Table 1.

Types of itch

SystemicItch from noncutaneous organ systems (eg, cholestasis, kidney disease, myeloproliferative disorders, hyperthyroidism)
  • Central nervous system transmission

  • No peripheral nerve input

  • Causes include hematologic, renal, hepatic, and drug-induced

PsychogenicItch from a disorder of the mind (eg, delusions of parasitosis, formication)
  • Causes include obsessive-compulsive disorder, depression, anxiety, somatic symptom disorders, psychosis, substance use

NeuropathicItch from central or peripheral nerve damage (eg, postherpetic neuralgia, brachioradial pruritus, notalgia paresthetica)
  • Similar causes to neuropathic pain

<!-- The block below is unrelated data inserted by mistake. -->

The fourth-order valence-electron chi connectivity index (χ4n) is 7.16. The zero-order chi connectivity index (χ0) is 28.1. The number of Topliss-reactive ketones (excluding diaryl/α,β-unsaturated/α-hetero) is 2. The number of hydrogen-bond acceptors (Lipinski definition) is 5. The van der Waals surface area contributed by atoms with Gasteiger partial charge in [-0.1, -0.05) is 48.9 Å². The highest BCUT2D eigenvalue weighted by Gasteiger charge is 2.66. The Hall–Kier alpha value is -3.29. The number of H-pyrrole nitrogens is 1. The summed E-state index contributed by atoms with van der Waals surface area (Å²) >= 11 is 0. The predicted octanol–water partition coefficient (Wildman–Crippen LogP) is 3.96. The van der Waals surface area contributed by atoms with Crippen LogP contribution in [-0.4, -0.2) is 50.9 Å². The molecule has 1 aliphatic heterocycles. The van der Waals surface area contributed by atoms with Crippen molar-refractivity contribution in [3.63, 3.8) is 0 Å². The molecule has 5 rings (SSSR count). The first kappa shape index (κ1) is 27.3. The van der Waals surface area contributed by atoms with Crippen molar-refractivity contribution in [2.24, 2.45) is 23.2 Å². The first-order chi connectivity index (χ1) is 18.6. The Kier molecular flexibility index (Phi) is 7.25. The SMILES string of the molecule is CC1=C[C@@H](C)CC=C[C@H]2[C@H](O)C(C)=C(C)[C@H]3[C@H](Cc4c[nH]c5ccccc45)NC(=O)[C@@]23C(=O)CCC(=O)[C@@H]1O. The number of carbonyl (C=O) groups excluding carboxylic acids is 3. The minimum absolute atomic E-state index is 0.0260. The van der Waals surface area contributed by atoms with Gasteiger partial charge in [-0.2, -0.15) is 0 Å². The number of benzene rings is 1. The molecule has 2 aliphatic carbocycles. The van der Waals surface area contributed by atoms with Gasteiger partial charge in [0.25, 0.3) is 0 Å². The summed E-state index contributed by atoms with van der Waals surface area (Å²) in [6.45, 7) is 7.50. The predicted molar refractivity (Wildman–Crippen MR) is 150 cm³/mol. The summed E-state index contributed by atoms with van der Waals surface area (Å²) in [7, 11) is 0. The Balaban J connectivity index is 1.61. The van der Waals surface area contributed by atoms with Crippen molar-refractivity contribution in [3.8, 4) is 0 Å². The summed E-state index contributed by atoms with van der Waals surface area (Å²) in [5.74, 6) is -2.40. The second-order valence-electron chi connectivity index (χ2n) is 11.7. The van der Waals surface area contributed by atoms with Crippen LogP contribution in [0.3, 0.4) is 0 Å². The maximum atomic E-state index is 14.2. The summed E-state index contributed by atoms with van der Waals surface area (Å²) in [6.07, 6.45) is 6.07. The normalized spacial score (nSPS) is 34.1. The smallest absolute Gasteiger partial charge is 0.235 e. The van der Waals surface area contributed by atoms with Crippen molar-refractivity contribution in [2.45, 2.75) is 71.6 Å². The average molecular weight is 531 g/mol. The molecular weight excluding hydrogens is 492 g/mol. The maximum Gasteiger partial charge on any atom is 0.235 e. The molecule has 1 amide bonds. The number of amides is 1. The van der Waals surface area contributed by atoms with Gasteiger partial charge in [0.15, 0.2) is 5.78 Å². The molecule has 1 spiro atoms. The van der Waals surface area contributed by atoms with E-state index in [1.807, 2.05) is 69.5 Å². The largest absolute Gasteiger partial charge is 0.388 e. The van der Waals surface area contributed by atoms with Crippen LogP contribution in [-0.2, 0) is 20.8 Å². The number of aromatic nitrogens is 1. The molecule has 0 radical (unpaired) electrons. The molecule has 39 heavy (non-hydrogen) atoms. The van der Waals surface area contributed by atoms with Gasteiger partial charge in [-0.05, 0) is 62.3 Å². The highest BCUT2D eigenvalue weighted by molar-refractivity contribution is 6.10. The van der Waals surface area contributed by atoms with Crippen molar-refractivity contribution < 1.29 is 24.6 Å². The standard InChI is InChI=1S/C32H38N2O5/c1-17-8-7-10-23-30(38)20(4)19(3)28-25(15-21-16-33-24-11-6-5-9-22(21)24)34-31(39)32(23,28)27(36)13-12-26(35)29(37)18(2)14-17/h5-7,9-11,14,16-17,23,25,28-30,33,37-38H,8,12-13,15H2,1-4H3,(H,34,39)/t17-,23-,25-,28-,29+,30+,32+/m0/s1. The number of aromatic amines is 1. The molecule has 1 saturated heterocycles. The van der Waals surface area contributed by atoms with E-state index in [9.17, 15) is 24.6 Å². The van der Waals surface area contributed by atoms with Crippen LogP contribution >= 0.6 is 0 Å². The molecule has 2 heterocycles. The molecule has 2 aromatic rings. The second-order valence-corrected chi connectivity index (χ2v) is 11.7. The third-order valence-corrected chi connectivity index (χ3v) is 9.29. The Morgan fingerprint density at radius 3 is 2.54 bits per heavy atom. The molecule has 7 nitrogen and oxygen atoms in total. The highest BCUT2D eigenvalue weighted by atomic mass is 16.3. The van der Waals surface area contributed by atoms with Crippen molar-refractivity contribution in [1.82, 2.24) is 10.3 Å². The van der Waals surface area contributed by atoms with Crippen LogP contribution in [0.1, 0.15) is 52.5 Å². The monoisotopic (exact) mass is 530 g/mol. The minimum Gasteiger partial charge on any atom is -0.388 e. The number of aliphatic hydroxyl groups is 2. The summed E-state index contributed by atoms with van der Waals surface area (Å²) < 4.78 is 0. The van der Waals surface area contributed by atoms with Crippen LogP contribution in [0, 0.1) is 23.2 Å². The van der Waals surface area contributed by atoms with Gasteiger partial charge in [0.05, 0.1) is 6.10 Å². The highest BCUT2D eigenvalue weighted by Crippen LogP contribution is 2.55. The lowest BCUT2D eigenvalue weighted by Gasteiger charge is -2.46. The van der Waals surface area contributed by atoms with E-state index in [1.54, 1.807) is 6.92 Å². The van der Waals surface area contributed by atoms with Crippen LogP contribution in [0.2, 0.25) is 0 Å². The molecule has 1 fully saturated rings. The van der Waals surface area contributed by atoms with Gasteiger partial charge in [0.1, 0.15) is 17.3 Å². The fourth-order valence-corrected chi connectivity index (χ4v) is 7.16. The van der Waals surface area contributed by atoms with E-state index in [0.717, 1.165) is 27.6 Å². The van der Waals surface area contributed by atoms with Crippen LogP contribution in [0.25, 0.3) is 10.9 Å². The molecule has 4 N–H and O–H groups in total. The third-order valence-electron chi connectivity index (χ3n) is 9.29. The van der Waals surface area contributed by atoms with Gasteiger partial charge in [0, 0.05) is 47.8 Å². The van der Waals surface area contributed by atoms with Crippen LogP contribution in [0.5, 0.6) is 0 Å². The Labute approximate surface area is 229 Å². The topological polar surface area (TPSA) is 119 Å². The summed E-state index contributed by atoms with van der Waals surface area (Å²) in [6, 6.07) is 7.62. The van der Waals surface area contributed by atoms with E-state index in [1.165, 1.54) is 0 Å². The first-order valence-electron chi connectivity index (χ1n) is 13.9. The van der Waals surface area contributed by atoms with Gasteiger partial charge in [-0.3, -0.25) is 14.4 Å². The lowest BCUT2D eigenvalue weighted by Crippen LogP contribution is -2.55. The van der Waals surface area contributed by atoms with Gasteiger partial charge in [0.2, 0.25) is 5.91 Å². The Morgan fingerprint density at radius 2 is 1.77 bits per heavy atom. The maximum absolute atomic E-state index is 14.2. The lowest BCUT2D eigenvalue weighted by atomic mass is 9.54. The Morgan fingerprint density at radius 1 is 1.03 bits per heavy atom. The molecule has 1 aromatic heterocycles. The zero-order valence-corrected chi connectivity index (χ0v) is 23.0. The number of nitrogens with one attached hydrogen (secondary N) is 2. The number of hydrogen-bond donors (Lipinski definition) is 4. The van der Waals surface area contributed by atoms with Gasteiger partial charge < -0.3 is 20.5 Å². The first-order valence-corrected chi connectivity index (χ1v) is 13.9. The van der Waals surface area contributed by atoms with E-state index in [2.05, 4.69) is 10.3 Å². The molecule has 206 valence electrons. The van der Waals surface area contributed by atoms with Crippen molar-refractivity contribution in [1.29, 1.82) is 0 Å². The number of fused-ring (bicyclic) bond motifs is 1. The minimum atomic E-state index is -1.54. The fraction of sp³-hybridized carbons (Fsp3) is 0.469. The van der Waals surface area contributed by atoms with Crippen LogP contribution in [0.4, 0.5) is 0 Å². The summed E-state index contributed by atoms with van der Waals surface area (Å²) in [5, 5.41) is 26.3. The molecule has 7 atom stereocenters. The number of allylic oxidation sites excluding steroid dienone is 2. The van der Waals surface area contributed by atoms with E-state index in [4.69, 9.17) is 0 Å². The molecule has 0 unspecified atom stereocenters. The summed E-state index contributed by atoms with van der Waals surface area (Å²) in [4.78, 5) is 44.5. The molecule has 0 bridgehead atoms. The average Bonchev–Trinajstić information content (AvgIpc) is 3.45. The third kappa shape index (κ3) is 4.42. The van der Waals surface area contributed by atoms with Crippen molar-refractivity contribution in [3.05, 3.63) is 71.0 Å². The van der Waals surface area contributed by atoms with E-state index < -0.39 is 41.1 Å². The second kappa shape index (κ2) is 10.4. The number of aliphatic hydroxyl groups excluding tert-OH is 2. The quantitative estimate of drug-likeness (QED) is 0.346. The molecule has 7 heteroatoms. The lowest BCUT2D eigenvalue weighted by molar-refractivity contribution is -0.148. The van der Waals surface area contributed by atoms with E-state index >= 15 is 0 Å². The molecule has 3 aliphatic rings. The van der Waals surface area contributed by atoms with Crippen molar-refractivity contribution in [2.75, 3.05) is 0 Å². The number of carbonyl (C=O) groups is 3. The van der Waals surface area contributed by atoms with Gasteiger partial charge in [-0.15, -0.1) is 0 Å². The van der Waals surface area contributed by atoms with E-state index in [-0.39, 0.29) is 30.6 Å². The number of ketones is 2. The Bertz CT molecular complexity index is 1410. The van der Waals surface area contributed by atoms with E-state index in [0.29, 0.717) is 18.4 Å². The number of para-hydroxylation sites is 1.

PruritoceptiveDermatologic itch (eg, xerosis, scabies, urticaria, reactions to insect bite)
  • Transmitted by slow, unmyelinated group C nerve fibres (nerve roots in the epidermis, dedicated to itch and separate from pain-conducting group C nerve fibres)

  • Poorly understood

  • Keratinocytes interact with pruritogens such as histamine (and many others)

  • Data from Twycross et al,3 Nowak and Wong,4 and Yosipovitch et al.5